The actors chosen for these roles do most of the film’s work for it. Zegler commands the screen whenever she appears, dazzling with the sort of charisma the part demands. It’s an enjoyable turn away from soft and besotted Maria of West Side Story, and an impressive indication of Ziegler’s range as a performer. Blyth manages to play Snow in a manner that never trips over into melodrama, never overplays evil all the way across the line into caricature. The result (thankfully) doesn’t make Coriolanus Snow easier to relate to, but certainly does remind the audience that evil is often mundane and frighteningly human.
Having said this, Viola Davis’ Dr. Gaul never does manage to come off as anything quite so subtle. With only a few objectivist slogans for thoughts and a lab full of horrors, Gaul is the unequivocal devil on Snow’s shoulder. Davis seems to be enjoying the chance to play that sort of part, and all the more power to her. It’s only unfortunate that behind Panem’s greatest tyrant is another whose motives seems far less complex, in an exercise that is arguably about recognizing the humanity of even the most odious people.
But the film has another problem in its prequel leanings: The Ballad of Songbirds and Snakes takes an unfathomable amount of time setting up key points of relation to the originating trilogy, often in a manner so obvious that it winds up comical. There are mockingjays all over District 12, and Snow doesn’t seem to like them. Lucy Gray sings “The Hanging Tree” at several portentous moments in the film, and possibly also wrote it? Look at all the imagery and symbolism!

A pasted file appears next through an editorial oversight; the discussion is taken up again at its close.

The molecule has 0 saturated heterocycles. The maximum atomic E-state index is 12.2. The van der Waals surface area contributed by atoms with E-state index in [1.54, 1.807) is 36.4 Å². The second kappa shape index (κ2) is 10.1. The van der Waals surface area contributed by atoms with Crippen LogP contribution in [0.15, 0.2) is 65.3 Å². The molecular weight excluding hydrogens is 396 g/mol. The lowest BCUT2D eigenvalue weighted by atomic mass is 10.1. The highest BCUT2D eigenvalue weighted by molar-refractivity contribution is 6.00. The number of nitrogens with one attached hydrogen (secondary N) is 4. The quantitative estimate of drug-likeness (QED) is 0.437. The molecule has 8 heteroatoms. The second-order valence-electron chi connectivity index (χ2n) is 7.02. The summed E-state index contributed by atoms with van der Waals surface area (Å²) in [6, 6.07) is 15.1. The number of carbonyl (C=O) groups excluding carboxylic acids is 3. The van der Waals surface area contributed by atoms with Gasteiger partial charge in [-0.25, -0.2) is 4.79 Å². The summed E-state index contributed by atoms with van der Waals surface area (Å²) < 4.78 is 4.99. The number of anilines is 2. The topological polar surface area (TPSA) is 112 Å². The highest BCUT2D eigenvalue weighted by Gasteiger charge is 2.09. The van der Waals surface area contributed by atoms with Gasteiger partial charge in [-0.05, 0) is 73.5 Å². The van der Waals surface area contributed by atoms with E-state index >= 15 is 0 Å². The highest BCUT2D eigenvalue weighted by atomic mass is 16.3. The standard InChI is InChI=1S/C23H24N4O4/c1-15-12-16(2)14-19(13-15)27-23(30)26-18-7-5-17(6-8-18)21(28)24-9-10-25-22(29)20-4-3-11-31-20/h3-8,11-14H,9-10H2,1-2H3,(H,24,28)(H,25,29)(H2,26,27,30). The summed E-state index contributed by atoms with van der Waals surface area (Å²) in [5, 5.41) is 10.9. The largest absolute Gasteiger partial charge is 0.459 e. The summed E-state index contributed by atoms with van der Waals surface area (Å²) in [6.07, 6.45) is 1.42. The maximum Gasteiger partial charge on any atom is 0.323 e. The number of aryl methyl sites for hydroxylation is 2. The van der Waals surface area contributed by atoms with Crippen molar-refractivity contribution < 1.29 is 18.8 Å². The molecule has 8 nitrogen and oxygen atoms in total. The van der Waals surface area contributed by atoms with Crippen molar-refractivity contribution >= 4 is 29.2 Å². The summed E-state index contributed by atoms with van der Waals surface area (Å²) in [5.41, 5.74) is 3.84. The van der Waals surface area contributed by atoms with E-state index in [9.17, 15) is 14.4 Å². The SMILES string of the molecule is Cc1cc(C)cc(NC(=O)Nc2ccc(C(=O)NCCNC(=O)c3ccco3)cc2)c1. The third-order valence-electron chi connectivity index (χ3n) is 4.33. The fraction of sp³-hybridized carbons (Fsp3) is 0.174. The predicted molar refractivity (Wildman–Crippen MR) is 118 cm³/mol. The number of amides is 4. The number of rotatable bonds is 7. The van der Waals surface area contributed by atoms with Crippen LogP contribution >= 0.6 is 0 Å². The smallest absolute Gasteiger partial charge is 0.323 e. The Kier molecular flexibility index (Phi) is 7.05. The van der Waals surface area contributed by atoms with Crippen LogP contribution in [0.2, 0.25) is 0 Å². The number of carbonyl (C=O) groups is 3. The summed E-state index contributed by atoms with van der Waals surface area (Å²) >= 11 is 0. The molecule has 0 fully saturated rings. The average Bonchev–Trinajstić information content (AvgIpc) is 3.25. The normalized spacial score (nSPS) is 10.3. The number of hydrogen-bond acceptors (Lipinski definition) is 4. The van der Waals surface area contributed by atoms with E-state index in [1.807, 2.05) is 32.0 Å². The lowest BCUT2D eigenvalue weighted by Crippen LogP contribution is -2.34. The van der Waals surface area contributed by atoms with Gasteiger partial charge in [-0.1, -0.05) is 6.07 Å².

And then there’s a moment when Lucy Gray’s friend comes to her with a root that they want to stew for food. Snow asks what it is, and Lucy Gray gives him the official name… but tells him that she thinks it should be called “Katniss.” The camera fixes on Snow as his jaw seems to tighten, perhaps glimpsing a future that none of us can see. It’s corny, there’s truly no other word for it. If there’s meant to be a cross-generational handshake happening here—two girls from District 12 who unknowingly conspired across the ages to bring Coriolanus Snow down—it doesn’t seem clever enough to include so blatantly.
By the end, it’s hard to know what we’re meant to take away from this manner of story. We’re given the underpinnings of Snow’s personal ethos, certainly, adopted from Dr. Gaul as the two of them form a mentor-mentee relationship that will bring the Capital into its excess-laden future. These two believe that all people at their cores are monstrous, that all of life is a Hunger Games arena. That they are the ones who win. And there are people in our own world who likely think similarly, of course. But what good does knowing that do us, or indeed, The Hunger Games trilogy? How does knowing what Coriolanus Snow thinks enrich our understanding of what we’ve already witnessed and read?
It doesn’t, really. And so the exercise only serves to bring about more of what the story so meticulously derides—with this prequel, movie theaters across the U.S. are having “Panem parties,” encouraging fans to dress up like denizens of the Capitol, ready to watch the Hunger Games once more. With that in mind, The Ballad of Songbirds and Snakes can only wind up feeling an awful lot like a marketing scheme to keep this “franchise” going a little bit longer. Impressive performances aside, it has nothing to offer us that we don’t already know.
Emmet Asher-Perrin isn’t quite sure how this would be enjoyable family holiday viewing, in any case. You can bug them on Twitter and Bluesky, and read more of their work here and elsewhere.